The 79th Best Director of All-Time: Clint Eastwood


Eastwood. Eastwood’s filmography is stronger than he is as a stylistic director. Still—at slot #79 here—we have a director with 4 films in the top 500 with similarities in the visual design and persistent narrative

The 79th Best Director of All-Time: Clint Eastwood2020-07-03T10:29:10+00:00

Inglourious Basterds – 2009 Tarantino


Another major feather in Tarantino’s capThere’s so much to praise here, the Leone-esque Chapter 1, the trademark dialogue, but chief amongst them is the cinema as metaphor reading of the film—there’s so much to unpack

Inglourious Basterds – 2009 Tarantino2020-07-03T10:29:10+00:00

The 78th Best Director of All-Time: James Cameron


Cameron.  Cameron is a tricky one for me because he only has 7 archiveable films and doesn’t have a big glaring heavyweight masterpiece. Usually someone like that wouldn’t make my top 100 director list. However,

The 78th Best Director of All-Time: James Cameron2020-07-03T10:29:10+00:00

Hello, Dolly! – 1969 Gene Kelly


A messy film—weak in some areas (narrative, casting issues, throwaway songs)  but there is much to praise as wellThe opening freeze-frame (in 1969 with Butch Cassidy- a big year for freeze-frame)—beautiful with the color-tinting changesShot

Hello, Dolly! – 1969 Gene Kelly2020-07-03T10:29:10+00:00

The 76th Best Director of All-Time: John Cassavetes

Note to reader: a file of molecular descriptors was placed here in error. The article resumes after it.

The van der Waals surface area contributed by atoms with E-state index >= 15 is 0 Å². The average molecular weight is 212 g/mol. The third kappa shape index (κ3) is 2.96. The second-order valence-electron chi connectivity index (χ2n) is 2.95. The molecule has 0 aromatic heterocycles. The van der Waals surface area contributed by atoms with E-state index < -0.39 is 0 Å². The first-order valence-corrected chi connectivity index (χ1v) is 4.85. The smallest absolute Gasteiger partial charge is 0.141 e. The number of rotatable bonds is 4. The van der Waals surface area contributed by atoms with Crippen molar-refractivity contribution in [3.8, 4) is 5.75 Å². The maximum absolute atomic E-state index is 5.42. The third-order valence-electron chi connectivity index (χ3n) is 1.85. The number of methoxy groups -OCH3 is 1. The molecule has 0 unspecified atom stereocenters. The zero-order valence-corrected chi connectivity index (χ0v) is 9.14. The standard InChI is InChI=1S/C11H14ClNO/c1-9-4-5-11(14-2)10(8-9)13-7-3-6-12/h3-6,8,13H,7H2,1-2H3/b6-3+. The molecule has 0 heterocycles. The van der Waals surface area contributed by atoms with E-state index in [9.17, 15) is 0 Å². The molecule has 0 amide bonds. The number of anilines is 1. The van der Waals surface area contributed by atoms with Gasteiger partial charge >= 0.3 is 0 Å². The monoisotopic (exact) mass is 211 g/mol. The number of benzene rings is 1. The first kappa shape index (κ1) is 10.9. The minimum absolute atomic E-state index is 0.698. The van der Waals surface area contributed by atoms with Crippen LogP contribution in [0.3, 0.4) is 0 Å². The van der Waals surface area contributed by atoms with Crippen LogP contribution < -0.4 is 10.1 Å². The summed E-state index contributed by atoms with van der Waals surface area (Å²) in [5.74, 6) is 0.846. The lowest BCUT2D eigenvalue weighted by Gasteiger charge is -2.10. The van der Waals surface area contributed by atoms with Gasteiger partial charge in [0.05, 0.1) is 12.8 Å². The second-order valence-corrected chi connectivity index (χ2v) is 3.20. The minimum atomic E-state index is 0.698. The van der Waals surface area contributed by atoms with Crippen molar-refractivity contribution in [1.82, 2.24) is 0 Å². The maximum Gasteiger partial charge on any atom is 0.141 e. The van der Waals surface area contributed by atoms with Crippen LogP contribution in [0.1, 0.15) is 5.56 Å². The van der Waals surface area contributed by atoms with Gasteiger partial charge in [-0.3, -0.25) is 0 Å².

Cassavetes. Cassavetes not only has 2 top 500 films but is rightly known as grand forerunner of independent American cinema. His films have a definite atmosphere and authenticity about them that isn’t just a stagey

The 76th Best Director of All-Time: John Cassavetes2020-07-03T10:29:10+00:00

The Hunt for Red October – 1990 McTiernan


It doesn’t have the haunting claustrophobia of Das Boot but it’s a superb thrillerStrong Tom Clancy source material – the plot actually rides pretty closely to Dr. Strangelove without the comedy of course It’s better

The Hunt for Red October – 1990 McTiernan2020-07-03T10:29:10+00:00

Glory – 1989 Zwick


Zwick is a gifted photographer—he’s made some well-photographed epics (Legends of the Fall, Blood Diamond, Courage Under Fire)—this is no different and Zwick benefits from selecting James Horner for the score (very moving) and strong

Glory – 1989 Zwick2020-07-03T10:29:10+00:00

Toy Story 4 – 2019 Cooley


Flawed but some very notable peaks as well here to make this one archiveable like the previous three filmsIt’s largely a love story (and a good one) between Tom Hanks’ Woody and Annie Potts’ Bo

Toy Story 4 – 2019 Cooley2020-07-03T10:29:10+00:00

To Kill a Mockingbird – 1962 Mulligan


It’s not auteur cinema but a remarkable combination of elements: Harper Lee’s genius source material of course, Gregory Peck’s Oscar-winning lead performance (sadly at the cost of the slightly more deserving Peter O’Toole in Lawrence

To Kill a Mockingbird – 1962 Mulligan2020-07-03T10:29:10+00:00
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